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Dr. Malcolm Binns

Dr. Malcolm Binns

Statistician Scientist, Rotman Research Institute

Assistant Professor, Department of Public Health Sciences, University of Toronto

Research Focus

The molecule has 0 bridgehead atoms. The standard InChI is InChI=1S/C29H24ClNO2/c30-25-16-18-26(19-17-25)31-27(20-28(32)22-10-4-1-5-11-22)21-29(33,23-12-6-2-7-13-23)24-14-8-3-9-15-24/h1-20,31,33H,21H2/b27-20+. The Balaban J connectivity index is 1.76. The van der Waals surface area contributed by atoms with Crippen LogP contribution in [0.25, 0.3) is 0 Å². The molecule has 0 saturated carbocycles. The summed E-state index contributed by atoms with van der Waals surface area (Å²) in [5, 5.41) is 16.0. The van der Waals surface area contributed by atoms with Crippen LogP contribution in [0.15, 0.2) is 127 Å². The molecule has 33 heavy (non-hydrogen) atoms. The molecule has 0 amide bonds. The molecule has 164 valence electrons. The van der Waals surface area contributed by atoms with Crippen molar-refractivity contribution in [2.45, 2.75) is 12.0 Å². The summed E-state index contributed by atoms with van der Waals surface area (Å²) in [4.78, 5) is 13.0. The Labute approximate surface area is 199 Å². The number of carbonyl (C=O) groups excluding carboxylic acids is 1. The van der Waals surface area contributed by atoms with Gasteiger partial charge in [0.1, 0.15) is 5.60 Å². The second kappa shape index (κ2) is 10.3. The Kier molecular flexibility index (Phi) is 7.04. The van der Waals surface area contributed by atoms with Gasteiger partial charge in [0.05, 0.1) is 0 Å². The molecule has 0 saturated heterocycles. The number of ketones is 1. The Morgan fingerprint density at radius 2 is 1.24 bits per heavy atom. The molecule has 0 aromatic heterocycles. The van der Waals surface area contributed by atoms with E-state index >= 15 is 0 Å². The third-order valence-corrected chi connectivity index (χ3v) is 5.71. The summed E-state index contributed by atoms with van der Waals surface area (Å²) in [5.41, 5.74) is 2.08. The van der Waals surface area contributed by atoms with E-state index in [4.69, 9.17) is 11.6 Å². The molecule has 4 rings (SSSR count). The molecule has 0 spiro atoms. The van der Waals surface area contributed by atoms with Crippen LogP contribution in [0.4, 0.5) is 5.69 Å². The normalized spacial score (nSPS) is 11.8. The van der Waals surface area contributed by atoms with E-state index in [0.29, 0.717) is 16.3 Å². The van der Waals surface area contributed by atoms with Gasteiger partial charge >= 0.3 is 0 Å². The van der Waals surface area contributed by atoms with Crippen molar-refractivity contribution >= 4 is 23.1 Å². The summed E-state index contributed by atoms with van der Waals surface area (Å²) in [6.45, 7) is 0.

It is through observation that scientific teams improve our understanding of how the brain works and enhance our toolbox for maintaining and improving brain health.  We observe how people eat and move, where they live, their social activity, electrical activity in their brain, how they use the healthcare system, and their memory and cognition. My research is focused on methods and processes for translating these observations into knowledge and care. Research opportunities can be identified by embedding statistical thinking into how studies are developed and designed, how data are collected and prepared, and how they are analyzed and interpreted. Modifying the way we randomize participants to treatments can lead to a more efficient balance of clinical and demographic characteristics in small clinical trials. New detection methods for observations that appear usual along a single measure but suspicious across several – such as a six-foot-tall person who weighs 130 pounds – can identify recording errors, illuminate new perspectives, and signal human diversity.  Developing new analytic approaches can highlight natural relationships among measures of memory, attention, mood, imaging, movement, blood chemistry, and nutrition. The return on this biostatistical research is better quality, nuance, and efficiency of brain health discovery based on quantitative evidence. 

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